McCall fears financial fallout from cup exit

Stuart McCall admits the Albion Rovers defeat was a career low point. Picture: SNS
Stuart McCall admits the Albion Rovers defeat was a career low point. Picture: SNS
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AS if overseeing arguably the worst result in Motherwell’s history wasn’t enough to deal with, Stuart McCall is already bracing himself for the collateral damage which last Saturday’s shock Scottish Cup loss to Albion Rovers could cause.

McCall says he wanted to “stay in a darkened room” this week as he tried to come to terms with what he regards as the lowest point of his football career.

But the Motherwell manager must instead emerge into the Friday night lights at Fir Park where his team face the ultimate test of their resilience with the visit of a Celtic side coming off the back of their sizzling 7-0 win at Hearts.

Facing this evening’s Premiership assignment, however, is of less concern to McCall than are the financial consequences of the Scottish Cup exit. Having seen his stated aims of extended runs in both domestic cup competitions this season extinguished, McCall knows it may affect the club’s January transfer window business.

The prospect of strengthening his squad has clearly diminished, while Motherwell may now be more susceptible to any bids for assets such as highly-rated central defender Shaun Hutchinson.

“There is a fear now attached to what might happen in January,” admitted McCall. “It’s not just about going out of the cup, there are financial implications and I know that.

“We have two boys on loan in Lionel Ainsworth and Henri Anier and I don’t know what will happen with them now.

“My hand might be forced, although I don’t know if that’s the case because this has not been the week to discuss that. But it would be a natural thought that going out of the cup will have an effect on the budget moving forward and I’ll speak to the board about it next week.

“This has been as hard a week as I’ve had. As proud and as happy as I was at Hampden in 2011 when we reached the club’s first Scottish Cup final for 20 years, the emotion of it doesn’t come anywhere near the low I felt last weekend.

“My wife put it into perspective for me when she reminded me of the tragedy that happened in Glasgow last Friday night. I didn’t die, none of my family died.

“In football you get the chance to go on. But I had been fortunate in my career that I hadn’t been on the end of a real upset. I suppose there is a first time for everything.

“I just wanted to stay in a dark room. But we had a Youth Cup game on the Sunday and an under-20 game on the Tuesday. I didn’t want to go, but you have to go out and you have to face people. Football won’t stop.”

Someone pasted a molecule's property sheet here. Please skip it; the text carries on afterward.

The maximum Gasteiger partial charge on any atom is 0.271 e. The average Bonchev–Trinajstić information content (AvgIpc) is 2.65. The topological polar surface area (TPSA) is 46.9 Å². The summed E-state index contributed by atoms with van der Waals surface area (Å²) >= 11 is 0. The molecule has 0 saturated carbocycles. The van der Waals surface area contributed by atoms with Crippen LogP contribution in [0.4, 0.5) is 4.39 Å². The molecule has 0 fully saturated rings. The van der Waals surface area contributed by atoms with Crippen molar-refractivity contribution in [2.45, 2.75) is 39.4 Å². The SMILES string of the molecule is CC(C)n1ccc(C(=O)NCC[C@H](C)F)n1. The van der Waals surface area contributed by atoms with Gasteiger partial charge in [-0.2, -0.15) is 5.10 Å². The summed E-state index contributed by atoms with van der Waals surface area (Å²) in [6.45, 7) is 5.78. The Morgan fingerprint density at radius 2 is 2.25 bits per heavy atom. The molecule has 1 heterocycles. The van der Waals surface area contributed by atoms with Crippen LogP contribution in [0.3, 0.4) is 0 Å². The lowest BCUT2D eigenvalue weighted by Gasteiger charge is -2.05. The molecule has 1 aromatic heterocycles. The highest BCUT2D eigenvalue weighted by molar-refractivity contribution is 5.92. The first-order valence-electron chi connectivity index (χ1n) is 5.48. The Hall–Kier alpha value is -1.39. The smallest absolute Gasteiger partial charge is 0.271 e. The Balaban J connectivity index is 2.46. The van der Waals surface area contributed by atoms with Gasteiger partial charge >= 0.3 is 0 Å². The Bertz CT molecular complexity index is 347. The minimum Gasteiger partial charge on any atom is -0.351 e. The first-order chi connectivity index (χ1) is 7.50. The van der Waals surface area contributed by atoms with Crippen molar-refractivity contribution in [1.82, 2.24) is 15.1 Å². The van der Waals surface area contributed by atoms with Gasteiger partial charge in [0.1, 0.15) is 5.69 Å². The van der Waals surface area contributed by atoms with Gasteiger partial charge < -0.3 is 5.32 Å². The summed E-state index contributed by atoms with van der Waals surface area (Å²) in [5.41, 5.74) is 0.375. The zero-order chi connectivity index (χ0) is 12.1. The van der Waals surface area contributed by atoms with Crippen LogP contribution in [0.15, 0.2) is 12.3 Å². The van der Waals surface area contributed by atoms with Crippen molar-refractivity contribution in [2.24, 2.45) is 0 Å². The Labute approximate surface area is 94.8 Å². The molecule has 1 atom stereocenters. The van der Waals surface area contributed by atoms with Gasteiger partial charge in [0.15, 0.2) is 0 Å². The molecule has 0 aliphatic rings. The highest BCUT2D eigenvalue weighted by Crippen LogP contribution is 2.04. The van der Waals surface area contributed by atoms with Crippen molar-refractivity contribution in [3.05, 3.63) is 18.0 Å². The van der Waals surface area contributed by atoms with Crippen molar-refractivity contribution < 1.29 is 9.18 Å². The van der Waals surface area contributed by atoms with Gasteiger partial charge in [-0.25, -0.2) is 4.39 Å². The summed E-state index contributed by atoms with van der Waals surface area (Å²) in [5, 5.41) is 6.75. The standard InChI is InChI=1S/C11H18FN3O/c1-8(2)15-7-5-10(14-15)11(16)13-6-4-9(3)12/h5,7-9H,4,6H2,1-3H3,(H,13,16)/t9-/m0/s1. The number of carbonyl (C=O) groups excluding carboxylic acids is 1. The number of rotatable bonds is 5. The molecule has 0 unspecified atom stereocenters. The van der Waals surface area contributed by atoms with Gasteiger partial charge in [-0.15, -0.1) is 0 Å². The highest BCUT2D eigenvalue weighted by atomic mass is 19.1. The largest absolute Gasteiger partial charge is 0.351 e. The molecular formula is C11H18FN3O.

McCall, who rejected the opportunity to leave Fir Park in the summer and take the Sheffield United job, has been subjected to some grumbling discontent from Motherwell supporters in the aftermath of the calamity against their fourth-tier Lanarkshire rivals.

It seems harsh when weighed against the third and second-placed finishes in the league McCall has masterminded in his two previous full seasons in the job. He accepts any criticism, albeit he tries to shut himself off from it.

“I learned from Neil Warnock when I was his assistant at Sheffield United,” he said. “There was a radio phone-in programme in Sheffield every night called ‘Praise and Grumble’ and he’d come in every morning and be down because he had heard someone having a go at him. I thought to myself that I didn’t want to go down that route. So I don’t listen to phone-ins or do social networks and people know me well enough not to tell me what’s being said about me.

“But any criticism I’ve had this week has been merited, because I said at the start of the season we wanted to improve on our cup performances and we obviously haven’t done that.

“It’s nice when you get plaudits, which we’ve had plenty of since I’ve been here. When things go wrong, you’ve got to stand up and take the criticism.

“Over the past week, I’ve had some really nice calls from ex-managers and team-mates, telling me to keep my chin up. One or two have asked if I regret turning down the Sheffield United job but I would say ‘No’. Definitely not.

“We’ve had highs and lows all season and now is not the time to be feeling sorry for ourselves. It’s about getting our chins up, sticking our chests out and giving it a real go.”

Currently third in the Scottish Premiership table, Motherwell still have the opportunity to give the rest of their season a meaningful edge as they try to qualify for Europe once more.

“You change your targets as the season goes on,” added McCall. “When I looked at Hibs and Aberdeen strengthening, the quality Dundee United have, then a realistic target at the start of the season was top six.

“But we would like to target a European place again, although that’s only for the top three in the league now. So we will be striving to finish in the top three.”

McCall welcomed Lionel Ainsworth, Iain Vigurs and Simon Ramsden back to training this week and says he will “gamble” on the fitness of a couple of them as he tries to plot what will widely be regarded as a most unlikely win over Celtic.

“It took me until Tuesday until I watched the Celtic game against Hearts on DVD and you couldn’t be anything other than impressed,” said McCall. “They were terrific, probably the best they’ve played all season.

“But we managed to beat them here at Fir Park twice last season. They will still be hurting at that. Neil Lennon will want to come here and win. They’ll be as strong as they can be.

“Outwith our dressing room, no-one will give us a chance of doing anything in this game. The atmosphere will make it a better game for us.”